Sen. Ted Cruz, R-Texas, is facing a surprisingly close reelection campaign against progressive Democratic Rep. Beto O’Rourke, as Republicans seek to maintain their slim majority in the Senate.
Cruz is favored to win, but his margins are unexpectedly tight in a state that hasn’t elected a Democrat to statewide office in a quarter century. An average of polls by RealClearPolitics shows Cruz with a 6.5 percentage point lead as of Tuesday. The nonpartisan Cook Political Report lists the race as a toss-up, while other observers say the seat is likely to remain Republican. Polls on the state gubernatorial race, in contrast, show Republican incumbent Gov. Greg Abbott leading by an average of 20 points.
Texas-based Republican political strategist Jerod Patterson believes Cruz will win reelection but said the race likely marks a blue shift in a previously reliably red state.
“Now is where the pendulum starts to swing back,” Patterson told me, pointing to unexpectedly competitive races for the Texas statehouse, the judiciary, and other local contests.
The shifting demographics of the state, with a growing Hispanic population and an influx of younger voters, could provide Democrats a potential foothold. Those changes could start to affect results in the suburbs around cities like Houston, Austin, and Dallas, Patterson said.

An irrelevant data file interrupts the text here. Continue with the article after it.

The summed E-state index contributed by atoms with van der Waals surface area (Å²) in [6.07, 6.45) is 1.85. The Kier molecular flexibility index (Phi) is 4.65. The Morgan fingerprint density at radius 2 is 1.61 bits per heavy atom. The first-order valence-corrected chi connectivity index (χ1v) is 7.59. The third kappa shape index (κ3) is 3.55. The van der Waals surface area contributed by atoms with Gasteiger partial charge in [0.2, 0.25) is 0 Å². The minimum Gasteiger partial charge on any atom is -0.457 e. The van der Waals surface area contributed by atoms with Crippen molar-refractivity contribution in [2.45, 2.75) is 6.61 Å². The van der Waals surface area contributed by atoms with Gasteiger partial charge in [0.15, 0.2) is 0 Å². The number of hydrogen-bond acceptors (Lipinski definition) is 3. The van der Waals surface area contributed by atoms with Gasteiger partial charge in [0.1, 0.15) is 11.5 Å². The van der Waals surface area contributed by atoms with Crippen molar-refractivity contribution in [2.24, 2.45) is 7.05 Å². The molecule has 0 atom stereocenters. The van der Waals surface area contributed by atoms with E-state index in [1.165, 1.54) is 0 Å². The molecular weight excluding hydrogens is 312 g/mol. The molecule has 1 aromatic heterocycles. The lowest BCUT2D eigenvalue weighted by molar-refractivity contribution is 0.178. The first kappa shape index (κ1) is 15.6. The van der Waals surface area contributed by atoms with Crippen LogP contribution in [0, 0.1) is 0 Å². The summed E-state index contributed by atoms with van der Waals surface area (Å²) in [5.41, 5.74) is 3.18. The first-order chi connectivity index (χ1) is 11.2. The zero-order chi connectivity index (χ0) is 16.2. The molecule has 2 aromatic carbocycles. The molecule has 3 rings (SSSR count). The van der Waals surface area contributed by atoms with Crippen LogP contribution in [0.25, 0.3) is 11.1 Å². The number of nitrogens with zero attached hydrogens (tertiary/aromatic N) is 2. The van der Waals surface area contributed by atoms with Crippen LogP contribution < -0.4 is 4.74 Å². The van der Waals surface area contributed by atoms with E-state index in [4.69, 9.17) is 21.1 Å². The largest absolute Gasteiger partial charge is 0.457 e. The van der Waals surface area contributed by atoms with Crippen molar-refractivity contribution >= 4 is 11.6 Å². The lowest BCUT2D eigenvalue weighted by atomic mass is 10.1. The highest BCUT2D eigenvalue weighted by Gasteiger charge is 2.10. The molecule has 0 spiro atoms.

Texans are enthused about the Senate race, with participation in the first week of early voting in the largest counties already surpassing turnout over the entire two-week early voting period in the last midterm election, according to Derek Ryan, who is analyzing early voting patterns. Early voting was also drawing many who had not participated in previous midterm elections. Nationally, high turnout has historically favored Democrats, but voters who participated in Republican primaries still hold an edge in Texas early voting, according to data.
The race is drawing national attention in part because of Cruz’s high profile within the Republican Party. Democratic donors have poured funds into O’Rourke’s campaign coffers, setting a record for a Senate candidate. He brought in $38 million in the third quarter, largely from small donors across the country, compared to $12 million for Cruz in the same period, according to the Center for Responsive Politics, which tracks political contributions.
Cruz, who was an outspoken conservative candidate during the 2016 Republican presidential primaries, has embraced President Donald Trump during his reelection bid despite their bitter rivalry two years ago.
“His entire political calculus has been about accumulating a record with which he can win with the Republican base nationally,” Patterson said.
O’Rourke, meanwhile, has sought to appeal to voters across the state, visiting every county, not just those in which Democrats have traditionally done well. He has pushed progressive positions on healthcare and other issues, while also trying to appear as a post-partisan political figure. —Anne K. Walters